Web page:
With standardization, trailers like this could be left on lots all over a city. Anybody with a compatible electric car could, if they needed it, stop off at a convenient lot to grab a trailer. (The trailer would also be in a charging station, making automatic coupling even harder.) With the trailer grabbed there would be no range anxiety. The trailer could simply provide power, or it could go further and charge the car at high speed, allowing the trailer to be dropped off at another charging station an hour or so later. (While this sounds nice, battery chemistries may doom this plan, since you now are putting two batteries through heavy use cycles to get one unit of charge into the car, doubling the battery lifetime cost of the energy.)

While eventually trailers would need to get back to their base after one-way trips, there are lots of ways to encourage various drivers to do that. As long as the dropped trailer is not entirely empty, you can offer drivers who take it back a ride without using their own battery, for example.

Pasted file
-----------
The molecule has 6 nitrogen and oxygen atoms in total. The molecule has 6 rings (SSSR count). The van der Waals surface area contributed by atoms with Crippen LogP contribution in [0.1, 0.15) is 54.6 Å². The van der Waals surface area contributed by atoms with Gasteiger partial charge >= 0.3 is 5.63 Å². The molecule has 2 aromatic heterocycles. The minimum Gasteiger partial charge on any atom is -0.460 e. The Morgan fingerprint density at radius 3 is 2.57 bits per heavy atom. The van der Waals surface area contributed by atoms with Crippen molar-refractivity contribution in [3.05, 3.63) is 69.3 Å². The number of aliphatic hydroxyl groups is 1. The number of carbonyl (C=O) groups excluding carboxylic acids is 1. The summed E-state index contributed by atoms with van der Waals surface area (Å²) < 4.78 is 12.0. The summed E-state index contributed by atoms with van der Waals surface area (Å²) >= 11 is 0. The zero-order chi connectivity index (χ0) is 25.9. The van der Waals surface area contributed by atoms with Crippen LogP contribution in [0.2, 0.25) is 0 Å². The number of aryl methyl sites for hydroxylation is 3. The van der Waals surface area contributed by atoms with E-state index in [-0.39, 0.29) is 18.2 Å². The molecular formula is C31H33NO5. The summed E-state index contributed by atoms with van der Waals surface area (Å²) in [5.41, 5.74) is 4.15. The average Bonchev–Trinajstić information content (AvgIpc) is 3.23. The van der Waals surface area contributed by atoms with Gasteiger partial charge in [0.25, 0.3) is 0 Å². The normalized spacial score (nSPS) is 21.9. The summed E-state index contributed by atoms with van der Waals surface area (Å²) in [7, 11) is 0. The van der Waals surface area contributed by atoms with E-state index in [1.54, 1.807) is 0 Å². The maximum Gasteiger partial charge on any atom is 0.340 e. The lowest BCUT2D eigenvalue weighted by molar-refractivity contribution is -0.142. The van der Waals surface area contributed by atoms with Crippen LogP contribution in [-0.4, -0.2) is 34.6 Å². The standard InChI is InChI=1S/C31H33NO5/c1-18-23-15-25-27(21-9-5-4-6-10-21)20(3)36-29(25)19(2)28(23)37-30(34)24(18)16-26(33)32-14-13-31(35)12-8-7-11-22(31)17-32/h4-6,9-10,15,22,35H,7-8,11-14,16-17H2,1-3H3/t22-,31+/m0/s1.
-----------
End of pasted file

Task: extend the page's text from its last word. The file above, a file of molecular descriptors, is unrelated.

This approach might be better than the battery-swap stations planned by “A Better Place.” The Better Place battery swap is cool, but requires all cars that use it be designed around its one particular battery configuration, and that people not own their own batteries. The swap stations are expensive and land intensive, while trailer depots would require nothing but a little land and a charging station for the trailer. A special trailer hitch is a much smaller modification of a car, too.

(One variation of the “PRU” trailer has the trailer contain a diesel generator rather than a battery pack. This of course has the range of liquid fuel, and doesn’t even need a charging station where you drop it of. It’s not being particularly green when used in this fashion of course, a bit worse than a serial hybrid car. If the trailer is heavy enough it could physically push the car and not need an electrical connection to it, though people might get highly confused by steering in such situations.)